Learning starts now

Educate children on bus safety before they leave for school

Posted on Jul 30 2019 in Safety
A confident little boy smiles for the camera as he embraces his father after the first day of school. He has just ridden the school bus home.

The bus stop can be a dangerous place for children: bullies, speeding cars, and, electricity? That’s right, electrical dangers are everywhere! The things that seem like minor risks in the moment could end up being deadly. 

“Children are very impressionable from a young age, so it’s our duty as parents, grandparents or guardians to inform them of the dangers around them,” said John Gasstrom, CEO of Indiana Electric Cooperatives. “Those dangers could even be at the bus stop or on their way to school.”

Keep these situations in mind when talking to your children about school bus and bus stop safety:

Don’t play near or around power lines or poles while waiting for the bus. A lot can happen in the few minutes children are waiting for the bus. Children are curious by nature and like to explore. For instance, your child could climb up a nearby tree or electrical pole and accidentally touch a power line. This could be a fatal mistake so make sure your child knows the dangers.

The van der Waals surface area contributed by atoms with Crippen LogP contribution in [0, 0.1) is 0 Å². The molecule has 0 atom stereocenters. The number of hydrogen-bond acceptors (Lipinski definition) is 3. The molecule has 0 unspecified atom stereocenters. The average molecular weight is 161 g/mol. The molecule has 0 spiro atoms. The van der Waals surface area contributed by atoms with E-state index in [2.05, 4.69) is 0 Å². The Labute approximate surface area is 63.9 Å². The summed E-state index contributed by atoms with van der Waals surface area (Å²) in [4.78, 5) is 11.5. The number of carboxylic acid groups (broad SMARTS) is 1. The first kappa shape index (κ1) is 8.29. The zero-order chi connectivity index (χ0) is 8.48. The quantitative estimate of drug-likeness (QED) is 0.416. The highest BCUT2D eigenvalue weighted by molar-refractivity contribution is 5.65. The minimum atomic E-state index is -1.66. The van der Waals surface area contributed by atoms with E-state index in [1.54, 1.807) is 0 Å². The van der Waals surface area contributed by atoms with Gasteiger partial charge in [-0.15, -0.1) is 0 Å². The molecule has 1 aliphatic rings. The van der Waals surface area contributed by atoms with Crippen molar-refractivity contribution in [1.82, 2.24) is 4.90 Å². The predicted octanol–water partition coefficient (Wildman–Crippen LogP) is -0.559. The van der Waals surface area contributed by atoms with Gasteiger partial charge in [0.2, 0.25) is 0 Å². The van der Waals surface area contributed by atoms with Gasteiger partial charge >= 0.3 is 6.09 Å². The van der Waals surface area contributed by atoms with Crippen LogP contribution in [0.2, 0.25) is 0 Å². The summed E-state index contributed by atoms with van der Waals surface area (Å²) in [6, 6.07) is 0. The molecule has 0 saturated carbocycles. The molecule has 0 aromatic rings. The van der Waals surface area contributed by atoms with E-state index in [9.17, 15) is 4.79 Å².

Stay away from pad-mount transformers (those big green boxes) or other electrical equipment. Children might view these green boxes as playground equipment, perfect for climbing and playing on. So, warn your kids to not put their fingers, sticks or other objects through cracks in a transformer, and explain to them why they should never touch or go near areas where they see hazard stickers. 

Plan with your children the different scenarios they could find themselves in. If their school bus was ever in an accident involving power lines, what would they do? First, assume that the lines are still energized (which means it’s still dangerous). They should remain in the bus as the driver calls 911. If your child must exit the vehicle, advise him or her to always listen for instructions from first responders or the bus driver. 

In an emergency, your child may need to jump out the vehicle, with both feet together, avoiding contact with the bus and the ground at the same time. Then, he or she should shuffle away with small steps, keeping both feet together and on the ground at all times. This will reduce the risk for electrical shock or electrocution. Take the opportunity to practice this with your child, even if it’s just from your own vehicle.   

Talking to your kids about scary situations can sometimes be difficult but having continuous and proactive conversations is a great way to help them remember when the time comes. You might not think they’re listening in the moment, but when they’re in a tough situation, you want to be that voice inside their heads reminding them to be safe.